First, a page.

Q. Is there a minimum revenue I must earn before I can receive a payment? A. Yes. There are costs associated with issuing each individual payment as well as potential bank fees charged to you upon receiving money that make it prohibitive to pay out for small amounts of money. Therefore, we may hold your payment until a minimum of $100 payout is earned.
Good luck with that. Valve, who have done so much work tackling piracy in video games, have now inadvertently kicked off a new world of piracy — pirated mods. A lot of people are going to be illegally downloading mods (let’s assume the mods are legal in the first place, it’s often a bit wild west when it comes to legality) that probably aren’t worth buying anyway.
One of the great things about modding is the community. Modders work together to make sure mods are compatible and when they’re not, they give out advice or warnings. The glorious mess that is the Creation Engine and the thousands of Fallout/Skyrim mods just wouldn’t exist without the hard work and cooperation of the modders. This will disappear with paid mods. Midway through writing this article, news of the first big mod takedown has come up.
Chesko’s Fishing Mod, which went on sale yesterday, has been taken down because it used character-idle animations created by a modder called Fore. The animation mod was used without permission, which would be fine when the mod was free, but it was taken without permission and put in a paid mod. Chesko claims Valve said it was okay –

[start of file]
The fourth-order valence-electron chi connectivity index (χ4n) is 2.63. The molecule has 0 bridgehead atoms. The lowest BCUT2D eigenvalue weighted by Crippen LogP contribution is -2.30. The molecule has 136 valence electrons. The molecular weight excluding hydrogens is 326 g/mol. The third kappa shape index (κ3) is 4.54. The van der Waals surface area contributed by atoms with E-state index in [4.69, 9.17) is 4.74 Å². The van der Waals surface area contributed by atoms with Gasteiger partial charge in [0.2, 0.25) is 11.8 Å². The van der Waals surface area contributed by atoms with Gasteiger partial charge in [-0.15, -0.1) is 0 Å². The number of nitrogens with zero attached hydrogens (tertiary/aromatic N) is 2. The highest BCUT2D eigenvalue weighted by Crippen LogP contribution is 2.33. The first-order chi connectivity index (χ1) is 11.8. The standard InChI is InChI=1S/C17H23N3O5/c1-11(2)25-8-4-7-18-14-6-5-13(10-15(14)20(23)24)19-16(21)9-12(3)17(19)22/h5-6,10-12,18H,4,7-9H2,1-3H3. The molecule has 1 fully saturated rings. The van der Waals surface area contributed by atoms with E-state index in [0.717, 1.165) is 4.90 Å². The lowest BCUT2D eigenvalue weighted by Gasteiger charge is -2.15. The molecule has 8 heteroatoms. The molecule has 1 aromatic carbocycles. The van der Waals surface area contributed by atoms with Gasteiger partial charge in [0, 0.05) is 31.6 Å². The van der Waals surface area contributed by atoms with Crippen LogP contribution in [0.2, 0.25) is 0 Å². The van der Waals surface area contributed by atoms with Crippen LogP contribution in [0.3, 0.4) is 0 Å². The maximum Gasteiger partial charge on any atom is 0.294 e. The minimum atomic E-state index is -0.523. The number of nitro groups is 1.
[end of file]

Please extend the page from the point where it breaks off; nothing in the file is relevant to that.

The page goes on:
I would like to make it clear that I have been under a non-disclosure agreement for over a month, and was unable (not unwilling) to contact others. I asked Valve specifically about content that requires other content, and was told that if the download was separate and free, it was fair game.
Speaking on the mod’s page on Steam, Fore wrote
Making money with mods is totally against my attitude. It’s the end of a working and inventive modding community.
Modders have taken to Reddit, Change.org and Steam’s own forums to complain about the situation and suggest a boycott of the paid mods. Mods that require things like the Skyrim Script Extender are going on sale and the developers of SSE aren’t seeing a penny of the proceeds. Insanely overpriced microtransactions like swords and armour have already started flooding the store and Valve are woefully understaffed and can’t control it. Mods are being taken down from the free (and superior) Nexus service, left unsupported, and put behind Valve’s paywall. Mods are now being released as ‘time exclusives’. Mods are broken.
It’s a mess. It’s a clusterfuck and Valve are losing credibility and respect by the hour. I don’t think modders should have to do everything for free, but I also think this system has had no thought put behind it, short of Valve trying to claw as much money as possible through as little effort as possible, consumers be damned. The best thing Valve could’ve done was set up a donation system akin to Patreon. You could set up a monthly or one-off payment for a modder, and they’d get paid every month (maybe even in Steam credit, to get around the fact that a modder gets paid zilch until they reach $400 in sales).
Valve have been constantly trying to gamify and monetise every aspect of Steam. From trading cards to the seasonal sale games, Valve have a talent for wringing every penny they can. In the past it’s all been cosmetic and easily ignored, but this has rubbed tens of thousands of Steam users the wrong way and I don’t think Valve are going to care.
Originally published at harryvale.com on April 24, 2015.